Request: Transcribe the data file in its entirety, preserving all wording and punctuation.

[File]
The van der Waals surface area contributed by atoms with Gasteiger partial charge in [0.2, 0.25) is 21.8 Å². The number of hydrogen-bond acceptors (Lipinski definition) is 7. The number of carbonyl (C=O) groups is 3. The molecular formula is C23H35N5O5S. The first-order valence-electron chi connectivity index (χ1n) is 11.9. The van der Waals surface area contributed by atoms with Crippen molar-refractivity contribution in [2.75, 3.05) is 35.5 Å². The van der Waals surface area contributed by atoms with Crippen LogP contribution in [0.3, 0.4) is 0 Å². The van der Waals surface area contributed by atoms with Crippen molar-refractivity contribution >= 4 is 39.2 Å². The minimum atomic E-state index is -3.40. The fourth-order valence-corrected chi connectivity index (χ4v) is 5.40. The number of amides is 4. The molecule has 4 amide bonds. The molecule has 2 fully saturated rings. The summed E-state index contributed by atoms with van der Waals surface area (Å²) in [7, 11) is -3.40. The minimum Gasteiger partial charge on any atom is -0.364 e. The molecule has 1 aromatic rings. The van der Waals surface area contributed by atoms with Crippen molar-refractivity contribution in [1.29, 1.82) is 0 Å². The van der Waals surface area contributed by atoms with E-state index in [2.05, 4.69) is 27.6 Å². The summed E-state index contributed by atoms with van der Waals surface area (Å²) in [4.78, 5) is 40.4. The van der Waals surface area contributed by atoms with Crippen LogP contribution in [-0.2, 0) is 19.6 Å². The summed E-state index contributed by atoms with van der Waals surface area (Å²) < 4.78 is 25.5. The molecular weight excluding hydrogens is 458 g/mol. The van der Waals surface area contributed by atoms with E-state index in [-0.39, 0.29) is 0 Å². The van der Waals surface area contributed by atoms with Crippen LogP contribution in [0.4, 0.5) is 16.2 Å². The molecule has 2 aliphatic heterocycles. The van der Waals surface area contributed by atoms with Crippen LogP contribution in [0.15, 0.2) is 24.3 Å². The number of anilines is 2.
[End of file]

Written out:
The van der Waals surface area contributed by atoms with Gasteiger partial charge in [0.2, 0.25) is 21.8 Å². The number of hydrogen-bond acceptors (Lipinski definition) is 7. The number of carbonyl (C=O) groups is 3. The molecular formula is C23H35N5O5S. The first-order valence-electron chi connectivity index (χ1n) is 11.9. The van der Waals surface area contributed by atoms with Crippen molar-refractivity contribution in [2.75, 3.05) is 35.5 Å². The van der Waals surface area contributed by atoms with Crippen LogP contribution in [0.3, 0.4) is 0 Å². The van der Waals surface area contributed by atoms with Crippen molar-refractivity contribution >= 4 is 39.2 Å². The minimum atomic E-state index is -3.40. The fourth-order valence-corrected chi connectivity index (χ4v) is 5.40. The number of amides is 4. The molecule has 4 amide bonds. The molecule has 2 fully saturated rings. The summed E-state index contributed by atoms with van der Waals surface area (Å²) in [7, 11) is -3.40. The minimum Gasteiger partial charge on any atom is -0.364 e. The molecule has 1 aromatic rings. The van der Waals surface area contributed by atoms with Crippen molar-refractivity contribution in [1.29, 1.82) is 0 Å². The van der Waals surface area contributed by atoms with E-state index in [2.05, 4.69) is 27.6 Å². The summed E-state index contributed by atoms with van der Waals surface area (Å²) in [4.78, 5) is 40.4. The van der Waals surface area contributed by atoms with Crippen LogP contribution in [-0.2, 0) is 19.6 Å². The summed E-state index contributed by atoms with van der Waals surface area (Å²) < 4.78 is 25.5. The molecular weight excluding hydrogens is 458 g/mol. The van der Waals surface area contributed by atoms with E-state index in [-0.39, 0.29) is 0 Å². The van der Waals surface area contributed by atoms with Crippen LogP contribution in [0.4, 0.5) is 16.2 Å². The molecule has 2 aliphatic heterocycles. The van der Waals surface area contributed by atoms with Crippen LogP contribution in [0.15, 0.2) is 24.3 Å². The number of anilines is 2.